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One of the main muscles of movement.

Keeping it simple: rectus abdominis.

Anatomy in detail.

RECTUS ABDOMINIS

the rectus abdominis muscles and the midline linea alba from pubic symphysis to costal cartilages of teh ribs. Pelvis to chest our central line like two parallel stacks of muscle panels to be activated and elongated in sequence extending from our base pelvic floor.

The left and right rectus abdominis muscles run parallel to each other, up the front of the abdomen from pelvis to chest.

rectus straight

abdominis abdomen

The rectus abdominis muscles are the 'Line' of our Base-Line muscles and are separated by the linea alba, our primary guide for body alignment.

The rectus abdominis muscles attach to:

rectus abdominis muscles front and back view
rectus abdominis made up from panels of muscle

The rectus abdominis muscles consists of several “panels” of muscle between strips of connective tissue known as tendinous intersections.  These sections of muscle are what gives the rectus abdominis the “6-pack” look, but the number of panels can vary between individuals - 4, 8, and 10 packs can occur.

Like two parallel stacks of blocks to be activated in sequence extending from your pelvic floor Base.

Longer and stronger with every breath in.

Your core pillar of strength.

the rectus sheath containing the rectus abdominis muscles, formed from the aponeuroses of the lateral abdominal muscles on their way to meeting midline to form the linea alba. The rectus abdominis muscles threading through the sheath.

Each rectus abdominis lies within its rectus sheath - A 'tunnel' made from the aponeuroses (thin sheets of strong connective tissue) of the lateral abdominal muscles (the external abdominal oblique, internal abdominal oblique and transversus abdominis) before they merge with the linea alba at the front of the abdomen .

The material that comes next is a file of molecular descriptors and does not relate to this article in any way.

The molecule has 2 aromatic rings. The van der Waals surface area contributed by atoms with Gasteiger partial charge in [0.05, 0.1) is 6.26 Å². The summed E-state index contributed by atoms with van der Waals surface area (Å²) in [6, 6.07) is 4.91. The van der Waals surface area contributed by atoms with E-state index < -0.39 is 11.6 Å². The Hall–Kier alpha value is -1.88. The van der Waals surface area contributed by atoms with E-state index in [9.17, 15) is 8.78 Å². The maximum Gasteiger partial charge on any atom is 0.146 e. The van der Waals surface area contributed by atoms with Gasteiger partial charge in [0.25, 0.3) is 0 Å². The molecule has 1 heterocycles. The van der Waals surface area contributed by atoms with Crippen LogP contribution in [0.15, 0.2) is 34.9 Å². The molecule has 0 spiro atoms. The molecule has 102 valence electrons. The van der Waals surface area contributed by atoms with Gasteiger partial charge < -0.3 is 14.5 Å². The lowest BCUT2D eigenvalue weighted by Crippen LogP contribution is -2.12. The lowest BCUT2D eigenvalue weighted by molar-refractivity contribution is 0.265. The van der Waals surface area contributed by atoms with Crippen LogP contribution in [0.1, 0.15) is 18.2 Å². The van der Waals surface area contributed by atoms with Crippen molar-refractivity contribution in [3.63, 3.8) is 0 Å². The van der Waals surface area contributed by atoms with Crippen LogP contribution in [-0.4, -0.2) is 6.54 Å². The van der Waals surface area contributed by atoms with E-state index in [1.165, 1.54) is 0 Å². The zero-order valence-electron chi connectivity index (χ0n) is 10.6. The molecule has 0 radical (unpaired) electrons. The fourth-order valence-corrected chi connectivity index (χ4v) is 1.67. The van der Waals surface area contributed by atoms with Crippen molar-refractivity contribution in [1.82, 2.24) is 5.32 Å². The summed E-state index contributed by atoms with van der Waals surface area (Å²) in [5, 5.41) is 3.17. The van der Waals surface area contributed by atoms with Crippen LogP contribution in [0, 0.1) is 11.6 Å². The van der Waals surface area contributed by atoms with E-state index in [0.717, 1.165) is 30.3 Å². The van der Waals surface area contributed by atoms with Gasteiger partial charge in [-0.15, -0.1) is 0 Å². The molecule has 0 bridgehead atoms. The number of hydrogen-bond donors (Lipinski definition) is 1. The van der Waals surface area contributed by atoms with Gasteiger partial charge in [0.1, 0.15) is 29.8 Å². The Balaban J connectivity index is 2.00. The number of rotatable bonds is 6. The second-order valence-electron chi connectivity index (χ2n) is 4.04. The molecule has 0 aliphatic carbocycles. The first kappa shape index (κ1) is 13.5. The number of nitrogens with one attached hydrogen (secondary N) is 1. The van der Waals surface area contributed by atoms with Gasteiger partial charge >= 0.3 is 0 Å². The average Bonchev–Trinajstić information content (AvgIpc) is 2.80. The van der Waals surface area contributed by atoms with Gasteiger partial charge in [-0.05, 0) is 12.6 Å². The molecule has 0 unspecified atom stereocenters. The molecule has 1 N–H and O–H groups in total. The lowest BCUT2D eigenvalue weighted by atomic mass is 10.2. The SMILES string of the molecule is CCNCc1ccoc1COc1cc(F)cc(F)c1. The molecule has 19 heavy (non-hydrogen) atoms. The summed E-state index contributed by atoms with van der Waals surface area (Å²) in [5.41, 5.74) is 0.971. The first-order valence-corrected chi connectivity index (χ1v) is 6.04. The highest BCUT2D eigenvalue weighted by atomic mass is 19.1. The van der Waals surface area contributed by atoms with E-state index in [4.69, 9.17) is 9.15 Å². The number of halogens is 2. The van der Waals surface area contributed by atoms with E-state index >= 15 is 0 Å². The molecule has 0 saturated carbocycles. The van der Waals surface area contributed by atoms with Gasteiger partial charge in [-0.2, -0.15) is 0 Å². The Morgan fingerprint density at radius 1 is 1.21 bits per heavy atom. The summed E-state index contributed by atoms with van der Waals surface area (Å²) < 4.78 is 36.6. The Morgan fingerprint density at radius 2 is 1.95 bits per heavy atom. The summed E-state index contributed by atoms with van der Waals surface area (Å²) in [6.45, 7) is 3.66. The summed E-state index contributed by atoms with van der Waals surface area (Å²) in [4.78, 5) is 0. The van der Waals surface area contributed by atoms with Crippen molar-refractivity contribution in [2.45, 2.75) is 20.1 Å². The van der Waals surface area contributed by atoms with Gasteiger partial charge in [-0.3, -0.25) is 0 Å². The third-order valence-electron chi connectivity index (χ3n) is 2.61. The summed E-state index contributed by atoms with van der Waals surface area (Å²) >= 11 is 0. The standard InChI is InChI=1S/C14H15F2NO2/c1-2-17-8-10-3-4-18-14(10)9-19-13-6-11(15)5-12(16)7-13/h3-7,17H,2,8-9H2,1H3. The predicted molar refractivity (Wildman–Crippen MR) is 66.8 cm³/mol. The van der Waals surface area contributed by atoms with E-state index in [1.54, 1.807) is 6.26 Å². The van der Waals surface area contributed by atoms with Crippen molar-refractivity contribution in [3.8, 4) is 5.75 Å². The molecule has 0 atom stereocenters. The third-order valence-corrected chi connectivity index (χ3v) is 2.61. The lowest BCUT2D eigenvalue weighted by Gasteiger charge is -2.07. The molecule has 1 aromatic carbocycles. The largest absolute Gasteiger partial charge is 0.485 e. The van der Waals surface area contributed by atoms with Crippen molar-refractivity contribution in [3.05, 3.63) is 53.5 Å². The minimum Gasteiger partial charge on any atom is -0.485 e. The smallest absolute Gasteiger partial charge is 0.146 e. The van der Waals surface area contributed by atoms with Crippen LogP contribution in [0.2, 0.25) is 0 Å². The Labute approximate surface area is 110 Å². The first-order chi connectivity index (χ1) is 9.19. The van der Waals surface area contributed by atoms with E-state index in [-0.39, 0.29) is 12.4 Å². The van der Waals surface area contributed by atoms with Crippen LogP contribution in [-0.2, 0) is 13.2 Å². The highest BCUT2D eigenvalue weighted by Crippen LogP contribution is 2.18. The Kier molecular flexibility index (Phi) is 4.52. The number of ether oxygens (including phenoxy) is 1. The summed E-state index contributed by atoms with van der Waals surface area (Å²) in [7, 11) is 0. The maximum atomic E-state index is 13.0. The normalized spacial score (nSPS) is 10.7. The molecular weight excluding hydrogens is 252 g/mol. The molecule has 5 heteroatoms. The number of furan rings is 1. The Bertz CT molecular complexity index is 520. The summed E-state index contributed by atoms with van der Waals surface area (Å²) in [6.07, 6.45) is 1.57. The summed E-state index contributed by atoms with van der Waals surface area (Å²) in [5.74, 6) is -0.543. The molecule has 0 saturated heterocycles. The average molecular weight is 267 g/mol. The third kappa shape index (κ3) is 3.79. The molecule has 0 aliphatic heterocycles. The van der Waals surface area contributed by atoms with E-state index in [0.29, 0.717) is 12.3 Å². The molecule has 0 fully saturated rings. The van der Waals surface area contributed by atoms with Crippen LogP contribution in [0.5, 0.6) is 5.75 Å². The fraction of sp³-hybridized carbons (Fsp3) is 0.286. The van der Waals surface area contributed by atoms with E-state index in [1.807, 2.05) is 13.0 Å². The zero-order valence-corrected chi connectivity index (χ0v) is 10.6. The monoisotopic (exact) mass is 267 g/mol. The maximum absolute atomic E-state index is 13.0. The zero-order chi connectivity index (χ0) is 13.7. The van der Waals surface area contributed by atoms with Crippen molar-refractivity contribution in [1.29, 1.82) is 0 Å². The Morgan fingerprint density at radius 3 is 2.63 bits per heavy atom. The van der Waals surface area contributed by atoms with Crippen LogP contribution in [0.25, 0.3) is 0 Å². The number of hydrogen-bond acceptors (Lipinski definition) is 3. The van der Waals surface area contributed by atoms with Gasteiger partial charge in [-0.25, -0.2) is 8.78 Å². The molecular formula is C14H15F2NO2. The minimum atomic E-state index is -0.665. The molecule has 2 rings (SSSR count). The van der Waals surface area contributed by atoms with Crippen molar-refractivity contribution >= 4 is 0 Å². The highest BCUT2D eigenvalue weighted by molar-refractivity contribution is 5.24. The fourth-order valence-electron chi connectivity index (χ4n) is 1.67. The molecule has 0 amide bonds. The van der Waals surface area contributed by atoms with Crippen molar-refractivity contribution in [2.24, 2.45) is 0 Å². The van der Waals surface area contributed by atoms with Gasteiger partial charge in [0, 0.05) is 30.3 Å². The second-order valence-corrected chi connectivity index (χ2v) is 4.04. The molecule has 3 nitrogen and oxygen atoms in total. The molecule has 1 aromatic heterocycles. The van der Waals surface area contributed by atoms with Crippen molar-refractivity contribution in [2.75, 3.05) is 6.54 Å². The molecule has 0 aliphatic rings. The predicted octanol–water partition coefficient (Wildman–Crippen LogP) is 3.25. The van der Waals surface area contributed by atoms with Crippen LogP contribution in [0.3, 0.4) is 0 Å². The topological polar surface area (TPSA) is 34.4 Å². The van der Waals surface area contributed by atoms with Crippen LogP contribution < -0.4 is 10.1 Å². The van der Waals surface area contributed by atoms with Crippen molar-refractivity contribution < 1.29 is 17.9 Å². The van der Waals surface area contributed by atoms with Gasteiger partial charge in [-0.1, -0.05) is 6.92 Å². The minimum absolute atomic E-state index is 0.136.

The rectus abdominis muscles should be engaged and elongated, the 'upright' muscles that can support the rest of body when used correctly.

The lateral abdominal muscles are 'brought into line' and balanced when their rectus sheaths are smoothed and extended.

More info. on the rectus abdominis:

source Narayanan VK, Peter S, Nair AJ. The rectus abdominis muscle in males and females of Keralaa cadaveric study. J. Evid. Based Med. Healthc. 2017; 4(46), . DOI: 10.18410/jebmh/2017/556  Journal of Evidence Based Medicine and Healthcare, Volume 4, Number 46, 2804-2810 2017.

It has a tendinous origin and a muscular insertion.

It arises by two tendinous heads: Medial head arises from the anterior surface of the pubic symphysis and the lateral head arises from the lateral part of the pubic crest and the pubic tubercle.... The origin was seen to be tendinous and narrow and remained tendinous up to 3 cm from its origin. Pyramidalis muscle when present was seen overlapping this part of rectus abdominis.

The muscle is inserted on the anterior thoracic wall by four fleshy slips that are attached in a horizontal manner to the lower part of the anterior thoracic wall - along a horizontal line passing laterally from the xiphoid process and cutting in that order, the 7th, 6th and 5th costal cartilages.

The paired recti muscles are separated in the median plane by the linea alba.

The muscle is three times as wide superiorly as inferiorly. It is broad and thin superiorly and narrow and thick inferiorly.

An increase in length of 1 to 2 cm in the left rectus abdominis was seen in all the 20 cadavers, which was a striking feature

The rectus abdominis is enclosed in the rectus sheath, which is formed by the aponeuroses of the anterolateral muscles of the anterior abdominal wall.

The muscle usually presents tendinous intersections along its length. ... The absence of tendinous intersections in the foetal specimens could imply that they fully develop after birth, probably after the child becomes ambulant.

Aim to engage and elongate each rectus abdominis muscle along its entire length extending from the Base pelvic floor muscles.

Paired sections of muscle to be activated in sequence up to your chest.

Find your Base-Line.   Feel how to heal.

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Movement should not be painful.

 OPTIMISING THE USE OF YOUR MUSCLES = BETTER HEALTH.

ALWAYS START FROM BASE-LINE, ALWAYS GO BACK TO BASE-LINE.

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